Larry R. Churchill, PhD, is the Ann Geddes Stahlman Professor of Medical Ethics at Vanderbilt University, where he works with the Ethics Consult Serve and teaches medical students and residents. One of his nagging preoccupations is the adequacy of moral theorizing for the human situation. He is most at home, ethically, with David Hume and the late Roman Stoics. His most recent book is Healers: Extraordinary Clinicians at Work, with David Schenck (Oxford, 2012). His book What Patients Teach: The Everyday Ethics of Healthcare is—he hopes—nearing completion.
Since its inception, the field of bioethics has favored a principle-oriented approach, circling around a familiar triumvirate of autonomy, beneficence and justice. Yet in the routine encounters between clinicians and patients these principles, understood as action guides, play only a minor role. Relational capacities and the quality of clinical interactions are far more important aspects of medical and healthcare ethics. This talk presents results from 105 clinician and patient interviews focused on the morally important features of therapeutic relationships. I will argue that what is needed for sound bioethics and professional ethics is less application of principles and more appreciation of the rhythms of vulnerability and responsiveness.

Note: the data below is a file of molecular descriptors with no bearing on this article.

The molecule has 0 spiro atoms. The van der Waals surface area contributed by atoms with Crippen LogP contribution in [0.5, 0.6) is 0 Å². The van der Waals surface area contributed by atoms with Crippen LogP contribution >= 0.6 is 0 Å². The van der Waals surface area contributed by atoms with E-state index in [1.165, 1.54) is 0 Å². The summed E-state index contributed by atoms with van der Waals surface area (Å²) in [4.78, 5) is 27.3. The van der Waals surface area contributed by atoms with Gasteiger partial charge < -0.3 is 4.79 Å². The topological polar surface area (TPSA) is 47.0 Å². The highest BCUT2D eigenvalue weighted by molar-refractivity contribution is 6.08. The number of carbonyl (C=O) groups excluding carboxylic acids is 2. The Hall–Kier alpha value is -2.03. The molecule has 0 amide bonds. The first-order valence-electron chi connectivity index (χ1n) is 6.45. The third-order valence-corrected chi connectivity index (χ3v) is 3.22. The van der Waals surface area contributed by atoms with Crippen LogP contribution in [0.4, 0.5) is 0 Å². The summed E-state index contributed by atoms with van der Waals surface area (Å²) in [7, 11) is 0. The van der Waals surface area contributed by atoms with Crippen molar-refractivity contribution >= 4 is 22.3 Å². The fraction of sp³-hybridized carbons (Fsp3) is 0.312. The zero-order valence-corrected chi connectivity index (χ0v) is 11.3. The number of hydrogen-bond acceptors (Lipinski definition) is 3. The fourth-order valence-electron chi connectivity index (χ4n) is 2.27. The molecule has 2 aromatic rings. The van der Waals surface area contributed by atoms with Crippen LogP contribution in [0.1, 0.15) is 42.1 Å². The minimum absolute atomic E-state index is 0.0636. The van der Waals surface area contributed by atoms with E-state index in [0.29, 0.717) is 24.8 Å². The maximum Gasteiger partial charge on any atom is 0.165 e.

Join us for Dr. Churchill’s lecture on Tuesday, September 25, 2012 from noon till 1 pm in person or online:
In person: The lecture will take place in East Fee Hall on MSU’s East Lansing campus, in the Patenge Room (C102). Directions. Feel free to bring your lunch! Beverages and light snacks will be provided.
Event flyer: BB_Webinar ad sept 12_13